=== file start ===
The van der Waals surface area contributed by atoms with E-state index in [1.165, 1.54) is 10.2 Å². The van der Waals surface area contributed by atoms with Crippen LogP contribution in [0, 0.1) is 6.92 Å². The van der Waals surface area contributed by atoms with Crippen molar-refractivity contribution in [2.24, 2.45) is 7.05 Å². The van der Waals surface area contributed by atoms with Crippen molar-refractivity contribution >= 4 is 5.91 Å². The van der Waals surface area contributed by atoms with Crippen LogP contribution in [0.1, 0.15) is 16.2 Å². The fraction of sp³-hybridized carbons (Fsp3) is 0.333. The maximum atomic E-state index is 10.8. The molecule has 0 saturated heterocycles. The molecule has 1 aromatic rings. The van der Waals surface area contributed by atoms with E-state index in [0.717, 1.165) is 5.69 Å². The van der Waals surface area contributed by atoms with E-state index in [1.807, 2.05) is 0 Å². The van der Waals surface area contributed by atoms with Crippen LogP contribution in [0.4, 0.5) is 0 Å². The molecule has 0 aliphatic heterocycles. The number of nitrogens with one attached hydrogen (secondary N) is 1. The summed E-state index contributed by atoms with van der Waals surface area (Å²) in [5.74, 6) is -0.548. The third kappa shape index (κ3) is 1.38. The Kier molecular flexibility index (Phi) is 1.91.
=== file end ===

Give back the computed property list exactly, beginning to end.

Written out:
The van der Waals surface area contributed by atoms with E-state index in [1.165, 1.54) is 10.2 Å². The van der Waals surface area contributed by atoms with Crippen LogP contribution in [0, 0.1) is 6.92 Å². The van der Waals surface area contributed by atoms with Crippen molar-refractivity contribution in [2.24, 2.45) is 7.05 Å². The van der Waals surface area contributed by atoms with Crippen molar-refractivity contribution >= 4 is 5.91 Å². The van der Waals surface area contributed by atoms with Crippen LogP contribution in [0.1, 0.15) is 16.2 Å². The fraction of sp³-hybridized carbons (Fsp3) is 0.333. The maximum atomic E-state index is 10.8. The molecule has 0 saturated heterocycles. The molecule has 1 aromatic rings. The van der Waals surface area contributed by atoms with E-state index in [0.717, 1.165) is 5.69 Å². The van der Waals surface area contributed by atoms with E-state index in [1.807, 2.05) is 0 Å². The van der Waals surface area contributed by atoms with Crippen LogP contribution in [0.4, 0.5) is 0 Å². The molecule has 0 aliphatic heterocycles. The number of nitrogens with one attached hydrogen (secondary N) is 1. The summed E-state index contributed by atoms with van der Waals surface area (Å²) in [5.74, 6) is -0.548. The third kappa shape index (κ3) is 1.38. The Kier molecular flexibility index (Phi) is 1.91.